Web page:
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US blows off BBC documentary, talks up shared values with India

US blows off BBC documentary, talks up shared values with India


WASHINGTON: The Biden administration on Monday blew off questions about a controversial BBC documentary on then chief minister Narendra Modi’s purported culpability for the 2002 Gujarat riots while vigorously talking up shared values and close ties between the United States and India.
Administration officials also addressed Pakistan Prime Minister Shahbaz Sharif’s call for talks with India with the familiar refrain that while Washington desired regional stability, the “pace, the scope, the character of any dialogue between India and Pakistan is a matter for those two countries.”

New Delhi has ignored calls for talks, with Indian interlocutors viewing it as a ruse by Islamabad to seek economic help from the international community. The US remarks essentially underscored Islamabad’s dimming geopolitical and economic fortunes amid a catastrophic meltdown in Pakistan on several fronts.
Peppered with questions by a Pakistani journalist on the BBC documentary and Washington lack of condemnation of Prime Minister Modi, state department spokesman Ned Price said he was “not aware” of the documentary, and segued into a lavish assessment of US-India ties.
“What I will say broadly is that there are a number of elements that undergird the global strategic partnership that we have with our Indian partners. There are close political ties, there are economic ties, there are exceptionally deep people-to-people ties between the United States and India,” he said.
The official also went on to emphasize common values between US and India in the current situation — in the face of misgivings in some quarters about growing intolerance against minorities in both countries — saying they (US and India) are “two thriving, vibrant democracies” and “we look to everything that ties us together, and we look to reinforce all of those elements that tie us together.”

The officials also rejected the notion voiced by the journalist that the American stand is influenced by Indian-American voters in the US, saying, “We don’t think about it through those terms. I don’t think about domestic politics, and neither does anyone in this building.”
“When we have concerns about actions that are taken in India, we’ve voiced those. We’ve had an occasion to do that. But we want first and foremost to reinforce those values that are at the heart of our relationship,” he added.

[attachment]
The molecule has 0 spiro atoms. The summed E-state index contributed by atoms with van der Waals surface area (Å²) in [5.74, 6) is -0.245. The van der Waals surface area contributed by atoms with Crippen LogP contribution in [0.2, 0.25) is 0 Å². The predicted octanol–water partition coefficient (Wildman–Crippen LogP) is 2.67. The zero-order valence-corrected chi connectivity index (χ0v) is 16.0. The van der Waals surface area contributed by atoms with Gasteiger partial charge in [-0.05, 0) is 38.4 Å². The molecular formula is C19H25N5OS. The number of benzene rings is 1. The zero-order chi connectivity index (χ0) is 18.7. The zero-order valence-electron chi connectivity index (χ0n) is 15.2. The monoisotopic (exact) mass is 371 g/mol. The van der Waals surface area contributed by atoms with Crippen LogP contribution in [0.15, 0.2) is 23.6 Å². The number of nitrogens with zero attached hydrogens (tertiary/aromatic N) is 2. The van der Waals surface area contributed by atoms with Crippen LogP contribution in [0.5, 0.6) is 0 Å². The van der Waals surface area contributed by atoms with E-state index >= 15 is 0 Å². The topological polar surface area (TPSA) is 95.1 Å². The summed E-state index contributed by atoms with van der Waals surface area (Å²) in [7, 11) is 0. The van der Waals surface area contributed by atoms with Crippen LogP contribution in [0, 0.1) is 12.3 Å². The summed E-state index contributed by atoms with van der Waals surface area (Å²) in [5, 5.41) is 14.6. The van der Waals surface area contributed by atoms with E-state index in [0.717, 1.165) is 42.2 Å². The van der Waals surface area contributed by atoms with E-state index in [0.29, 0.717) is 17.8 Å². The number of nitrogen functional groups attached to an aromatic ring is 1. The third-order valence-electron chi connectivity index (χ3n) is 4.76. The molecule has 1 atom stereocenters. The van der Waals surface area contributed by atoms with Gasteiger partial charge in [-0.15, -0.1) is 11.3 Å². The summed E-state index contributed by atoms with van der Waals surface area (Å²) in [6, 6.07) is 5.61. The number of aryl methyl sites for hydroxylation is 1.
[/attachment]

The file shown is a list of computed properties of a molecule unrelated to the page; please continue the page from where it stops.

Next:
Washington’s stand on the BBC documentary, which the Indian government dismissed as biased propaganda piece, follows its repudiation by London, BBC’s home, where UK Prime Minister Rishi Sunak said he did not agree with the characterisation by a Pakistani-origin lawmaker that Modi was culpable for the “grave act of ethnic cleansing” in Gujarat.

WATCH: Stone pelting in JNU during screening of controversial BBC documentary on PM Modi

WATCH: Stone pelting in JNU during screening of controversial BBC documentary on PM Modi

Pakistani activists have sought to make capital of the BBC documentary, but given the perilous situation that Pakistan — itself a proponent of ethnic cleansing — finds itself in, they are finding little traction.
In fact, US lawmakers have only recently formally recognized the genocide that Pakistan undertook in its eastern wing that eventually became Bangladesh in 1971, an event recorded in US diplomatic cables known as the “Blood telegrams” — named after American diplomat Archer Blood.
A Congressional resolution moved last October called on the Government of Pakistan, “in the face of overwhelming evidence, to offer acknowledgement of its role in such genocide, offer formal apologies to the Government and people of Bangladesh, and prosecute, in accordance with international law, any perpetrators who are still living.”
Watch US State Department shuts down Pakistani journalist’s question on BBC documentary on PM Modi

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